IBM Common User Access

CUA (Common User Access, Eng. General for common user access ) is one of the company IBM in 1987 as part of the SAA Specifications established in 1989 a guideline for the design of user interfaces of computer programs. These guidelines were originally in the operating systems OS / 2 (then jointly developed by IBM and Microsoft) applied and Microsoft Windows. Parts of the CUA standards are now implemented in programs for other operating systems such as Mac OS X, Unix and the libraries Java AWT and Java Swing.

The CUA standards include guidelines for the use of dialog boxes, menus, and keyboard shortcuts. These guidelines are so influential that even orient programmers thereto which have never read the CUA standard.

In this Directive, inter alia, Predefined shortcut keys to quickly access features of the programs. For example, many keyboard shortcuts (Alt F4, Ctrl Insert ⇧ F10) attributed the Microsoft Windows operating system to this Directive.

Defined standards

Some of the standards can be found in Windows itself and DOS -based applications such as the text editor included in DOS for MS- DOS 5. These are for example:

  • A menu bar at the top of the screen
  • All operations can be carried out with either the mouse or the keyboard.
  • Menus can be called directly with a highlighted letter in the menu name by combining the Alt key, Alt alone invokes the menu itself on.
  • Menu commands that require additional information, indicate this by a trailing ellipsis operator ( "...").
  • Options are set in dialog boxes.
  • Navigation within the fields of a dialog window is by cursor keys, between the fields can by Tab and Shift Tab ( ​​backward jump ) to jump.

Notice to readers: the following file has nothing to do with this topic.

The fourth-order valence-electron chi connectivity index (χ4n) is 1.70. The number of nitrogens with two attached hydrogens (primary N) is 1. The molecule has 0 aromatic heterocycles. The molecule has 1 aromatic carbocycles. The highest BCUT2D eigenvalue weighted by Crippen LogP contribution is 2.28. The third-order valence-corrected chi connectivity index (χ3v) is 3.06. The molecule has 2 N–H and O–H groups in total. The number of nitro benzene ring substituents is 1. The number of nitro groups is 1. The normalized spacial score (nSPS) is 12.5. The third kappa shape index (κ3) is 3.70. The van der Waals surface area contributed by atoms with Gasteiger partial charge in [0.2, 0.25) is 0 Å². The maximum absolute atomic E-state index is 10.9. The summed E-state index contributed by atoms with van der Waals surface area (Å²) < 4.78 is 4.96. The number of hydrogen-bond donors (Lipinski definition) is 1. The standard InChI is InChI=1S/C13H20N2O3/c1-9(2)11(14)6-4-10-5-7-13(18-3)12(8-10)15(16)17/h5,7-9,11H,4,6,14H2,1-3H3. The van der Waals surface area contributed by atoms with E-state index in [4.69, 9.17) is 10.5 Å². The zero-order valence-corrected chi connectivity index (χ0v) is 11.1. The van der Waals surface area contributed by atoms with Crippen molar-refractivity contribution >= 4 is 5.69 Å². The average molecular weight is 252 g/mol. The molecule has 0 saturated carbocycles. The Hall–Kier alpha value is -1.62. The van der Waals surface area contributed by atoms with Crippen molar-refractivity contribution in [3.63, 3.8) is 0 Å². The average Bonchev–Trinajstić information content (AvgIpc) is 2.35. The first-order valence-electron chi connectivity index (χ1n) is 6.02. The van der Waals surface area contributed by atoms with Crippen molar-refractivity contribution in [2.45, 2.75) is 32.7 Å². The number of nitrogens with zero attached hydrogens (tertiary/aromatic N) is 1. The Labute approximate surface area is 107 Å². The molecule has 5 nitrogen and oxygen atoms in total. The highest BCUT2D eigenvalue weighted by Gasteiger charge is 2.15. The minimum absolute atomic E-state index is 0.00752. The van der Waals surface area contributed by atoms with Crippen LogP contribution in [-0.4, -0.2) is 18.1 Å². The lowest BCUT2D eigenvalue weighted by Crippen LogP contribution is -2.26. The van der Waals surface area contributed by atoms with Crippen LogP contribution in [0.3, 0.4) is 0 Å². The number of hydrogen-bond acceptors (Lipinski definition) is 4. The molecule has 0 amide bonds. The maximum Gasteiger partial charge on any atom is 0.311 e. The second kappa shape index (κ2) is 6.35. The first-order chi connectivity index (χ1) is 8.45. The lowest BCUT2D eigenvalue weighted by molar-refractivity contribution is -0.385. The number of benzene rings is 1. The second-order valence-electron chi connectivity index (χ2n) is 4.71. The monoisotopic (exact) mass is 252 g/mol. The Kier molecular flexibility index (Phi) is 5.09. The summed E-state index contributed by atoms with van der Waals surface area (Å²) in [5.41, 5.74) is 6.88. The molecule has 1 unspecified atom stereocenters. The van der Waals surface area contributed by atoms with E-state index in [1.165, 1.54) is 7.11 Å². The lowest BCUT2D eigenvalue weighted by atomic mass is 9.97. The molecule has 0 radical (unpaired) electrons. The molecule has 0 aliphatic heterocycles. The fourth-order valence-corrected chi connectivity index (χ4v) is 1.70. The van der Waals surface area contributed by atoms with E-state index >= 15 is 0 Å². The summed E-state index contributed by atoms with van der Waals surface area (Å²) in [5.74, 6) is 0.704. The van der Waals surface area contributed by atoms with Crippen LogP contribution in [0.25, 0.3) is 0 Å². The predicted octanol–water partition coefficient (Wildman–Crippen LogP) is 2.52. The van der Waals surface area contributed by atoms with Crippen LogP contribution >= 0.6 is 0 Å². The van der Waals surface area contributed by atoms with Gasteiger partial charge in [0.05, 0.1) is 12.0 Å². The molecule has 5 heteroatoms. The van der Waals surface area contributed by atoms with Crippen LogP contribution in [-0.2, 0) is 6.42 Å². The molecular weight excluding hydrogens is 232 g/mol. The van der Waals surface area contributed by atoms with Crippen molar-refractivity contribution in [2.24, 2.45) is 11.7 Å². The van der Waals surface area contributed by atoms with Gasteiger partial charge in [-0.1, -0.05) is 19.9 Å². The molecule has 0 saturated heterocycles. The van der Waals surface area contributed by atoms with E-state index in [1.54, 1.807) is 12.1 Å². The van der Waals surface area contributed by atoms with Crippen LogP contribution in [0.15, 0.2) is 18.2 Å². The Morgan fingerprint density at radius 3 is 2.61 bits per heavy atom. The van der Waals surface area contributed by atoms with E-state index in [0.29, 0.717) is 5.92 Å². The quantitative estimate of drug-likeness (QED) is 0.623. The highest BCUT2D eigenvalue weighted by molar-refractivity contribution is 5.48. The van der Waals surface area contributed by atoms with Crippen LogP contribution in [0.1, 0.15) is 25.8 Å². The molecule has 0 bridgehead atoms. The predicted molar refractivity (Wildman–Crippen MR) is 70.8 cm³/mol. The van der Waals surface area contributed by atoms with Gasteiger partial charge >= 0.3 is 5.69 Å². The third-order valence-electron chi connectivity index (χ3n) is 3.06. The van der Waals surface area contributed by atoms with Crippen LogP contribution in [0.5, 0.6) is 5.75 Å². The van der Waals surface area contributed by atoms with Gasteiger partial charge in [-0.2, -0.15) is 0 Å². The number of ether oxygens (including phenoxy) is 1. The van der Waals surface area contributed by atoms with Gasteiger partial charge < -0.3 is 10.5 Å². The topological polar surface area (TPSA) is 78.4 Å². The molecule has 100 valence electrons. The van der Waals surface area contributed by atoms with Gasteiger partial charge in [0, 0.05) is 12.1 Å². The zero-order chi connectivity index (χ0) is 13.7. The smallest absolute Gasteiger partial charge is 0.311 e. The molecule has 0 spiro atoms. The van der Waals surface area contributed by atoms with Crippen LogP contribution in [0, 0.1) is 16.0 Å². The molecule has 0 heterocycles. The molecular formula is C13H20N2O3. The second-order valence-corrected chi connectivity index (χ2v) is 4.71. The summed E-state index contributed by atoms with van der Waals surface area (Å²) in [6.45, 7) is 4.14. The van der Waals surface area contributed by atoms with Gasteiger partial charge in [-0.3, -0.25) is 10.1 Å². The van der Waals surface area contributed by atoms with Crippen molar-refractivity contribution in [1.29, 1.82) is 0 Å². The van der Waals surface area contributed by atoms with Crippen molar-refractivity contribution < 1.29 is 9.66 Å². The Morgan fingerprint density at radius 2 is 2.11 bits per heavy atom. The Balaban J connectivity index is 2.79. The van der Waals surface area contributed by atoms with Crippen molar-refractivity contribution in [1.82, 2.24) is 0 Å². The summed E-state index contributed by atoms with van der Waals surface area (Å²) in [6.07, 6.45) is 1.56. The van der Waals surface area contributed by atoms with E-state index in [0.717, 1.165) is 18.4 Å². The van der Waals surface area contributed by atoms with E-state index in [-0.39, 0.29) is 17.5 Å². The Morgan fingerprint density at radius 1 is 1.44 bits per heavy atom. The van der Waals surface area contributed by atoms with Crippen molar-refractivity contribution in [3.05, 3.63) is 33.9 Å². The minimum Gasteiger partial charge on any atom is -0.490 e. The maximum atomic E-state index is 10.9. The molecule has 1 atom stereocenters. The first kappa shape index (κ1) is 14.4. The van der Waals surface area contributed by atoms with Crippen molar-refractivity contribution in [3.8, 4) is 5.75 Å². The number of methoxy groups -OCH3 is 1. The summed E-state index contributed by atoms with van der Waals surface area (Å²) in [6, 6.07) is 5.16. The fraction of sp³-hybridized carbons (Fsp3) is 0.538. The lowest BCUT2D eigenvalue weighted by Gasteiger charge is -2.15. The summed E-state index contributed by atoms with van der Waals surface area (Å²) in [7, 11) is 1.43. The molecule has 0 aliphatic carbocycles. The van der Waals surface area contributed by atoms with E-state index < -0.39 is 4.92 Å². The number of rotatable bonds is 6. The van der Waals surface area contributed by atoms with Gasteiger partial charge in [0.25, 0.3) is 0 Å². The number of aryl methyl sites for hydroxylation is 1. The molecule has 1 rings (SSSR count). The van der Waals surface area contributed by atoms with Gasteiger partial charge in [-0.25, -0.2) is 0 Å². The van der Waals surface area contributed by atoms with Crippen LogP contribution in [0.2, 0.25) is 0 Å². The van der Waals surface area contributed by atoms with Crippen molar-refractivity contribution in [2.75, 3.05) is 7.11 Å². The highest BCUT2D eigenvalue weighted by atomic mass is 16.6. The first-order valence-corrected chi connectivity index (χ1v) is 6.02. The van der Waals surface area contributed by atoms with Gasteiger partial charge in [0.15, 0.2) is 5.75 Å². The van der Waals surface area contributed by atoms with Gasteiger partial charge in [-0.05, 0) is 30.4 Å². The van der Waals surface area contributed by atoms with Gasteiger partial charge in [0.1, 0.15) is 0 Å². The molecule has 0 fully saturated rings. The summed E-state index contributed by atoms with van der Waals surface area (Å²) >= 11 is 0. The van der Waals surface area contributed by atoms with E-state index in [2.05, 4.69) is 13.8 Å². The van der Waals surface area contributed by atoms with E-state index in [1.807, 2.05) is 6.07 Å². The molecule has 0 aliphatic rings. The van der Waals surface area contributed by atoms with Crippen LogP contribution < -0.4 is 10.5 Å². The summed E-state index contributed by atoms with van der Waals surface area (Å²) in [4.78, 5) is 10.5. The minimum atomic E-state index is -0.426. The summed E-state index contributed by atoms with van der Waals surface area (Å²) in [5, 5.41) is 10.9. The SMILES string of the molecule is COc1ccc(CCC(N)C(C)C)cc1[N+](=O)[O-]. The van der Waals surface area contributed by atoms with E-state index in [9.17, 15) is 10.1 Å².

• Dialog box should have a Cancel button that can be activated by the Esc key and discards any changes. A Ok button, which should be available via Enter key is also part of the standard.
  • The program is an online help have a Help menu item as the last item on the menu bar.
  • Context-sensitive help should be accessible via the F1 key.
  • The first menu item is called "File" and operations for working with files, to exit the program, and so forth. The next menu item is called " Edit" and include Cut, Copy, and Paste commands. The third menu item should be " View".
  • The keyboard shortcut for Cut is ⇧ Delete, Copy and Paste is Ctrl Ins Ins is ⇧.
  • The size of a window can be changed by dragging one of the 8 segments of the window frame.

CUA is a detailed specification and imposes strict rules about on how applications should look and function. The goal was to unify MS -DOS-based applications, as these until then had very different user interfaces.


  • In WordPerfect, the command was F7 to open a file, third
  • In Lotus 1-2-3 files were opened by the following sequence: / ( to bring up the menu ), W ( for workspace), R ( for Retrieve, dt pick ).
  • In Microsoft Word 5 files were opened on this key sequence: Esc (to access the menus ), T ( for transfer) L (for charging).
  • In WordStar it was Ctrl K O.
  • In emacs files using Ctrl X followed by Ctrl f ( for Find -File, dt seeking file) open.